The holidays can be an emotionally challenging time for many people, but depression is very common this time of year in the elderly. Whether you have elderly parents, grandparents, or know someone who is elderly from work or just casually, these tips might help them get through the chaotic season on a better note. In order to help them you might be asking what are some signs to look for and how you can assist? A few tips can steer you in the right direction. 

According to Reshmi Saranga, a geriatric psychiatrist and founder of Saranga Comprehensive Psychiatry, offers these tips via a press release:

  • Grief. It’s likely that older people in particular have experienced the loss of a loved one at some point. Additionally, the natural aging process brings many losses such as health and sometimes independence. Often times, the holidays bring up memories that can trigger depression.

You can help by simply reaching out and communicating with your elderly loved one. Your compassion and company can help eliminate their feelings of loneliness.Encourage conversation and talk about happy memories that will brighten their mood.

  • Isolation. One major sign of depression during the holidays is isolation. Feelings of loss and loneliness, especially in the elderly, can cause them to socially withdraw. You might notice a loss of interest in activities and events that they once enjoyed.

You can help encouraging them to socialize. Make plans to do something with them even if it’s just to watch a movie or have a cup of coffee together. Support their interests and help combat isolation by doing things they once loved.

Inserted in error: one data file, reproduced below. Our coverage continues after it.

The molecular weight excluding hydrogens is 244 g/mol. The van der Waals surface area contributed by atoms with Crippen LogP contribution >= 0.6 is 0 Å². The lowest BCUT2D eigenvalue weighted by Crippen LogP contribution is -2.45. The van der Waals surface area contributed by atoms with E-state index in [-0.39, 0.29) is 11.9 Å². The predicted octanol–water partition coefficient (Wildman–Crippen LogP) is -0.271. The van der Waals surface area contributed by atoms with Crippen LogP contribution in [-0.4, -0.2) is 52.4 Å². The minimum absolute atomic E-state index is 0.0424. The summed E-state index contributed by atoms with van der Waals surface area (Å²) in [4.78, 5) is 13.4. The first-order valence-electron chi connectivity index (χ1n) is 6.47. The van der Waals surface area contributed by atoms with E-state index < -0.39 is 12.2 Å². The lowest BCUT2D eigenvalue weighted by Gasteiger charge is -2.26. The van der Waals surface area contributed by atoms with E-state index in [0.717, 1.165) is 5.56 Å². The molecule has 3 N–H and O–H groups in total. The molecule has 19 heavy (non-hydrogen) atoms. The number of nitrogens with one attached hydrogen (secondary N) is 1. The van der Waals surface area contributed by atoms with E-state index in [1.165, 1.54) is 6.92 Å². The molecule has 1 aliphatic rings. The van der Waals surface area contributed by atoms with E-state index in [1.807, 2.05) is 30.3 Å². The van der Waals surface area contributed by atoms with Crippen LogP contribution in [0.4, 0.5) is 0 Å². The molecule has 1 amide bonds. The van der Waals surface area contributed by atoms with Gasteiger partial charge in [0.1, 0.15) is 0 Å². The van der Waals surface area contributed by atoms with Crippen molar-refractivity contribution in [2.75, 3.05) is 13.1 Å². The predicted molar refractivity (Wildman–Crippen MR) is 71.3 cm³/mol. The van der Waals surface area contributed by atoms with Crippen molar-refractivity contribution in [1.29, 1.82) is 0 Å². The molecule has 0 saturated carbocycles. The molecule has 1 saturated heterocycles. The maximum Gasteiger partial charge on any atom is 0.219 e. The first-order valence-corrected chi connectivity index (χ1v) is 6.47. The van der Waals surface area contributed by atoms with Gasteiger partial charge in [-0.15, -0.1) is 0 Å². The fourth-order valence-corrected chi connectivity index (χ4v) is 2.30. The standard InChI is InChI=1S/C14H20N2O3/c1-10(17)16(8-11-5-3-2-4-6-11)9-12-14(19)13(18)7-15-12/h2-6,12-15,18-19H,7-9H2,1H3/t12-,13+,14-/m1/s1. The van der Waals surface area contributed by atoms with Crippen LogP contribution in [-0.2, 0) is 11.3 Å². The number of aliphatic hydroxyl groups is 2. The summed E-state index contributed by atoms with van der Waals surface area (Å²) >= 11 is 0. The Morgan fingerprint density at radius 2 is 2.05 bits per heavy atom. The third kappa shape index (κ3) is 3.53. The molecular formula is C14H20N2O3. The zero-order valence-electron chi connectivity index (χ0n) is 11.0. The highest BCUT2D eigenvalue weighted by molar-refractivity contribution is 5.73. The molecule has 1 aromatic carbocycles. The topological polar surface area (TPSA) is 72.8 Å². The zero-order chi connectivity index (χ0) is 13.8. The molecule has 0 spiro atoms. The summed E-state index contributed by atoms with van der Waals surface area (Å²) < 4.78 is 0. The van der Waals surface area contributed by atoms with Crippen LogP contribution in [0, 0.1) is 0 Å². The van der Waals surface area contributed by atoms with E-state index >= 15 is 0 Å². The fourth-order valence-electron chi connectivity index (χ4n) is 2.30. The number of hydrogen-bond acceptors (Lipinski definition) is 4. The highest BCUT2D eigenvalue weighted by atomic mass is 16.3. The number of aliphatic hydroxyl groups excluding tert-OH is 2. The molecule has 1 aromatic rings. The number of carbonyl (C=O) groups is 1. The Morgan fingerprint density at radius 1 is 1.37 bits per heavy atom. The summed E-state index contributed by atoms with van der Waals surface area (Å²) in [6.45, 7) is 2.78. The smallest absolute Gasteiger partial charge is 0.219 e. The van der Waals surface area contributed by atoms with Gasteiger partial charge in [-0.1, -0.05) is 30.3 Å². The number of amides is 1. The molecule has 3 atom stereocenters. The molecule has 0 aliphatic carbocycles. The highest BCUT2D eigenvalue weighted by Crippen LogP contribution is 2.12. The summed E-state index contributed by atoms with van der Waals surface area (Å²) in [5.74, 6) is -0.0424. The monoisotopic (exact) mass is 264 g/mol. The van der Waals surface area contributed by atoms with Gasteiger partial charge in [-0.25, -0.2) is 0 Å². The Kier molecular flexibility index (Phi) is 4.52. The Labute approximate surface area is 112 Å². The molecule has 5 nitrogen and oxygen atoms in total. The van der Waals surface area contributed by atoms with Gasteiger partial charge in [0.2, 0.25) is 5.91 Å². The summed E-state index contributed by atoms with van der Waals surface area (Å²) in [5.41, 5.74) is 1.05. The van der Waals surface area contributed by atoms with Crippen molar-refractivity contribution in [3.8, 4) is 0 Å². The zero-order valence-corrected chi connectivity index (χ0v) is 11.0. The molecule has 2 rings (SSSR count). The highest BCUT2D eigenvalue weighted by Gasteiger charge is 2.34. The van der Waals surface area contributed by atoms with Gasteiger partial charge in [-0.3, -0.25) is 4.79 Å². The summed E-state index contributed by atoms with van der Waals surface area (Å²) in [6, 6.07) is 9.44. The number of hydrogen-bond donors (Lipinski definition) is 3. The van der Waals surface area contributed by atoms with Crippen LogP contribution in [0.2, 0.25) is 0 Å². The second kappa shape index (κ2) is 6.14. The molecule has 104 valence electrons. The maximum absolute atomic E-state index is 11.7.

• Irritability. Elders often reserve their worst behavior for those they are closest to, like family members. The aging process is not easy and it could cause frustration and resentment for those already living with pain and grief. Furthermore, irritability can be an earl sign of Alzheimer’s disease in the elderly.

You can help an elderly loved one by focusing on the positive and ignoring the negative.Offer your support and try to figure out the cause of their irritability and anger to see if there are other ways you can help.

In the press release, Dr. Saranga says if you are a caregiver of an elderly loved one who shows these signs of depression beyond the holidays, it might be time to get professional help. Psychotherapy and medication can make a huge difference in relieving depression

It never hurts to try and help someone who very well may be suffering from depression especially during the holiday season. Remember, this is the time of year for giving rather than receiving. If you know someone who might be suffering depression or needs an extra hand go ahead and offer your assistance. You will be glad you did!